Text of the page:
Building bike lanes creates jobs and other economic spin-offs.
By David Suzuki, August 9, 2011
Most arguments against bike lanes are absurd. Consider this: we have wide roads everywhere to accommodate cars, most of which carry only one person. On either side of many of those roads, we have pedestrian sidewalks. In most large urban areas, we also have bus lanes and transit systems such as subways and rapid transit. When cyclists ride on roads, drivers often get annoyed. If they ride on sidewalks, pedestrians rightly get angry.
Human-powered transportation will only get more popular as gas prices rise and as the negative consequences of our car-centric culture increase. We should be doing everything we can to discourage single-occupant automobile use while encouraging public transit and pedestrian and pedal-powered movement.
In many North American cities, including Vancouver, where I live, commuters scream bloody murder if it takes them an extra two minutes to get to their destination by car. The reality is that drivers are slowed more by increases in car traffic than by bike lanes. According to the Globe and Mail, a study by Stantec Consulting Ltd. found that traffic delays because of bike lanes in Vancouver were mostly imagined. Drivers who were surveyed thought it took them five minutes longer to travel along a street with a new bike lane. But the study showed that it actually took from five seconds less to just a minute and 37 seconds more.
There’s also the argument that slowing car traffic down is a good thing. In some European cities, planners are finding that making life more difficult for drivers while providing incentives for people to take transit, walk, or cycle creates numerous benefits, from reducing pollution and smog-related health problems to cutting greenhouse gas emissions and making cities safer and friendlier.
In Zurich, Switzerland, planners have added traffic lights, including some that transit operators can change in their favour, increased the time of red lights and decreased the greens, removed pedestrian underpasses, slowed speed limits, reduced parking, and banned cars from many streets. “Our goal is to reconquer public space for pedestrians, not to make it easy for drivers,” chief traffic planner Andy Fellmann told the New York Times. He also noted that a person in a car takes up 115 cubic meters of urban space in Zurich while a pedestrian takes three.
Where streets were closed to cars in Zurich, store owners worried about losing business, but the opposite happened—pedestrian traffic increased 30 to 40 percent, bringing more people into stores and businesses. In Vancouver, the Stantec study found that businesses along new downtown bike routes initially experienced minor decreases in sales, but that numerous strategies were available to overcome the declines. In the long run, most cities that have improved cycling and pedestrian infrastructure have seen benefits for area businesses.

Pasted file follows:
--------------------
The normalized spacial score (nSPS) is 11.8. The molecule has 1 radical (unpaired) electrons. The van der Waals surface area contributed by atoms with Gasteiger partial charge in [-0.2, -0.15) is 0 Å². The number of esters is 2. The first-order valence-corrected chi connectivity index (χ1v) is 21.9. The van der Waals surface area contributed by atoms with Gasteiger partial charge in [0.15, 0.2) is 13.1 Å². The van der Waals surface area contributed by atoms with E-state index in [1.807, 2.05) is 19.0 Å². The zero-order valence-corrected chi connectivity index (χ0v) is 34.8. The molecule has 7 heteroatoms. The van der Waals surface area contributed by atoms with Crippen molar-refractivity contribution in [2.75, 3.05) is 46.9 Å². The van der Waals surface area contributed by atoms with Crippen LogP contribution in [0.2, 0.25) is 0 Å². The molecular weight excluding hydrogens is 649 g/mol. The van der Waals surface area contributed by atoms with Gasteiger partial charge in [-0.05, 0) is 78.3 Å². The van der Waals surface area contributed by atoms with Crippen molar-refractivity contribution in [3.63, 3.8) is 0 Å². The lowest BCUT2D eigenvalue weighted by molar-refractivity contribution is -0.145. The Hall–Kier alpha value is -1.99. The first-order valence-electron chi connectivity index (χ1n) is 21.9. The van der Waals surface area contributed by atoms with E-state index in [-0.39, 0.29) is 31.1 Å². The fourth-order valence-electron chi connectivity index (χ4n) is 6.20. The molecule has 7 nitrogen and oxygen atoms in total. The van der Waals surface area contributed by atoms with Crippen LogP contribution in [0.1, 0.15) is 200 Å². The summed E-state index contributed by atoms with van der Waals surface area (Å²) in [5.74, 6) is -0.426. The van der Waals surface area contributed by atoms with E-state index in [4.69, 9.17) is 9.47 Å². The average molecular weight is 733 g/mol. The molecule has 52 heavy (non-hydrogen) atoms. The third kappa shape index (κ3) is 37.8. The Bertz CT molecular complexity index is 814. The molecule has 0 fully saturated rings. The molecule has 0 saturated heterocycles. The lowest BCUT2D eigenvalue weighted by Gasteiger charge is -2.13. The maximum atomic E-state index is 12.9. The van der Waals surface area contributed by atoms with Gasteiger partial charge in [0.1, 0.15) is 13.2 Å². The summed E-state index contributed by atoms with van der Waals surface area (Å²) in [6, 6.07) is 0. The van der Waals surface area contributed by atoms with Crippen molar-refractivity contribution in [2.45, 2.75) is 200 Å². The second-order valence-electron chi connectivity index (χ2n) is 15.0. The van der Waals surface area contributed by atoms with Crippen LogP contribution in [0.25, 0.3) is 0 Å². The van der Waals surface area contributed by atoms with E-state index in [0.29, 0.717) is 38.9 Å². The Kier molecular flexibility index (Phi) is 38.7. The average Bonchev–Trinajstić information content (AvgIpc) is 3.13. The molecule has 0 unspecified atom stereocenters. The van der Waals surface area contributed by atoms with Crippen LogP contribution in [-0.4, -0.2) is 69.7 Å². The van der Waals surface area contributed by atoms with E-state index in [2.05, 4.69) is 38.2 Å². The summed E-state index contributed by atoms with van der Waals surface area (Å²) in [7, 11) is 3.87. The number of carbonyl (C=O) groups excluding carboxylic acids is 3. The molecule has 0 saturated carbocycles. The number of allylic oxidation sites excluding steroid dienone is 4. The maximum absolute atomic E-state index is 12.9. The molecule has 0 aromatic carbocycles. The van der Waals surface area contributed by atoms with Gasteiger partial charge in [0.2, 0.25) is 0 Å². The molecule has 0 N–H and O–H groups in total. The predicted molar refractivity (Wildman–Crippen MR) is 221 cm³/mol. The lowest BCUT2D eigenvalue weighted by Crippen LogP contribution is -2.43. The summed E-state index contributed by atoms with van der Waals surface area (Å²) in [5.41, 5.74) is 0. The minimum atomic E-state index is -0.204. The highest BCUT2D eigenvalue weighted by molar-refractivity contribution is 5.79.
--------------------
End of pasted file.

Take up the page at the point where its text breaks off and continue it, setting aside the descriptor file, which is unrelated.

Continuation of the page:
Building bike lanes also creates jobs and other economic spin-offs, according to a study from the Political Economy Research Institute in Amherst, Massachusetts, titled “Pedestrian and Bicycle Infrastructure: A National Study of Employment Impacts”. Researchers found that “bicycling infrastructure creates the most jobs for a given level of spending.” For every $1 million spent, cycling projects created an average of 11.4 jobs in the state where the project was located, pedestrian-only projects created about 10 jobs, and multi-use trails created about 9.6 jobs. Infrastructure combining road construction with pedestrian and bicycle facilities created slightly fewer jobs for the same amount of spending, and road-only projects created the least, with a total of 7.8 jobs per $1 million.
One of the main reasons is that more of the money for road-building goes to materials and equipment whereas with bicycle and pedestrian infrastructure more goes to wages and salaries.
It’s important to note that European cities have matched disincentives to drive with improved public transit. After all, not everyone can get to their destination by walking or cycling. But with fewer cars and reduced gridlock, those who must use automobiles—including service and emergency-response vehicles and taxis—have an easier time getting around.
Fortunately, the backlash against cycling infrastructure improvements appears to be subsiding. As oil becomes scarce and pollution and climate change increase, people are finally realizing that transporting a 90-kilogram person in two tonnes of metal just isn’t sustainable, especially in urban areas.